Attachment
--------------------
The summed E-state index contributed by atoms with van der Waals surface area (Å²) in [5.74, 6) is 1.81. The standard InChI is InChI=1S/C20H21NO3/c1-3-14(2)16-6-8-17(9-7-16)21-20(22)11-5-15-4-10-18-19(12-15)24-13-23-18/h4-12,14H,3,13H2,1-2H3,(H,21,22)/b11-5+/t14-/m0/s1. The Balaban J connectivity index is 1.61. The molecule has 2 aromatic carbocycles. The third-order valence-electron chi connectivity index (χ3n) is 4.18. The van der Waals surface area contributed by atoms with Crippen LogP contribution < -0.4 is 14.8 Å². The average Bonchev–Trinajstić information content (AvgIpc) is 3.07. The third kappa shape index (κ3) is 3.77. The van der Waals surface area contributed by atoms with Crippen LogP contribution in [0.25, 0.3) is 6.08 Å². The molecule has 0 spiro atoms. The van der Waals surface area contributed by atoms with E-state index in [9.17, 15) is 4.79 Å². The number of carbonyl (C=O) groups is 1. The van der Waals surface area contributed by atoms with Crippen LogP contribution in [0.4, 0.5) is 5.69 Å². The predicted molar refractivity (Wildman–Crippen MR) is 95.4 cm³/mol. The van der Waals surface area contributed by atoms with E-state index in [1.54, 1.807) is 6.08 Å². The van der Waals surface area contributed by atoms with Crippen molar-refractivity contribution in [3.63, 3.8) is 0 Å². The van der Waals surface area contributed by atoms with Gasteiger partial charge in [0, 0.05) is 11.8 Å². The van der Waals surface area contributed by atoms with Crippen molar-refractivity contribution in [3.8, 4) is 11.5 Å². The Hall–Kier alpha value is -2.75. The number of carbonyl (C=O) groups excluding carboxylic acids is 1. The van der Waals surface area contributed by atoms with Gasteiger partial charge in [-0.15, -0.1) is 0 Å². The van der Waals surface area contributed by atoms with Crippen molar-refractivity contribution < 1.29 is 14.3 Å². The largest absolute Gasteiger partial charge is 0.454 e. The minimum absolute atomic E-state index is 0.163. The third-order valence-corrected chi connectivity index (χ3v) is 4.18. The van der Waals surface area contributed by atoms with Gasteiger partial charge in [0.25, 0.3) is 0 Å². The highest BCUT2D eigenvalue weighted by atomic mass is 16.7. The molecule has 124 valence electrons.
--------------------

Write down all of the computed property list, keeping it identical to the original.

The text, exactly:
The summed E-state index contributed by atoms with van der Waals surface area (Å²) in [5.74, 6) is 1.81. The standard InChI is InChI=1S/C20H21NO3/c1-3-14(2)16-6-8-17(9-7-16)21-20(22)11-5-15-4-10-18-19(12-15)24-13-23-18/h4-12,14H,3,13H2,1-2H3,(H,21,22)/b11-5+/t14-/m0/s1. The Balaban J connectivity index is 1.61. The molecule has 2 aromatic carbocycles. The third-order valence-electron chi connectivity index (χ3n) is 4.18. The van der Waals surface area contributed by atoms with Crippen LogP contribution < -0.4 is 14.8 Å². The average Bonchev–Trinajstić information content (AvgIpc) is 3.07. The third kappa shape index (κ3) is 3.77. The van der Waals surface area contributed by atoms with Crippen LogP contribution in [0.25, 0.3) is 6.08 Å². The molecule has 0 spiro atoms. The van der Waals surface area contributed by atoms with E-state index in [9.17, 15) is 4.79 Å². The number of carbonyl (C=O) groups is 1. The van der Waals surface area contributed by atoms with Crippen LogP contribution in [0.4, 0.5) is 5.69 Å². The predicted molar refractivity (Wildman–Crippen MR) is 95.4 cm³/mol. The van der Waals surface area contributed by atoms with E-state index in [1.54, 1.807) is 6.08 Å². The van der Waals surface area contributed by atoms with Crippen molar-refractivity contribution in [3.63, 3.8) is 0 Å². The van der Waals surface area contributed by atoms with Gasteiger partial charge in [0, 0.05) is 11.8 Å². The van der Waals surface area contributed by atoms with Crippen molar-refractivity contribution in [3.8, 4) is 11.5 Å². The Hall–Kier alpha value is -2.75. The number of carbonyl (C=O) groups excluding carboxylic acids is 1. The van der Waals surface area contributed by atoms with Gasteiger partial charge in [-0.15, -0.1) is 0 Å². The van der Waals surface area contributed by atoms with Crippen molar-refractivity contribution < 1.29 is 14.3 Å². The largest absolute Gasteiger partial charge is 0.454 e. The minimum absolute atomic E-state index is 0.163. The third-order valence-corrected chi connectivity index (χ3v) is 4.18. The van der Waals surface area contributed by atoms with Gasteiger partial charge in [0.25, 0.3) is 0 Å². The highest BCUT2D eigenvalue weighted by atomic mass is 16.7. The molecule has 124 valence electrons.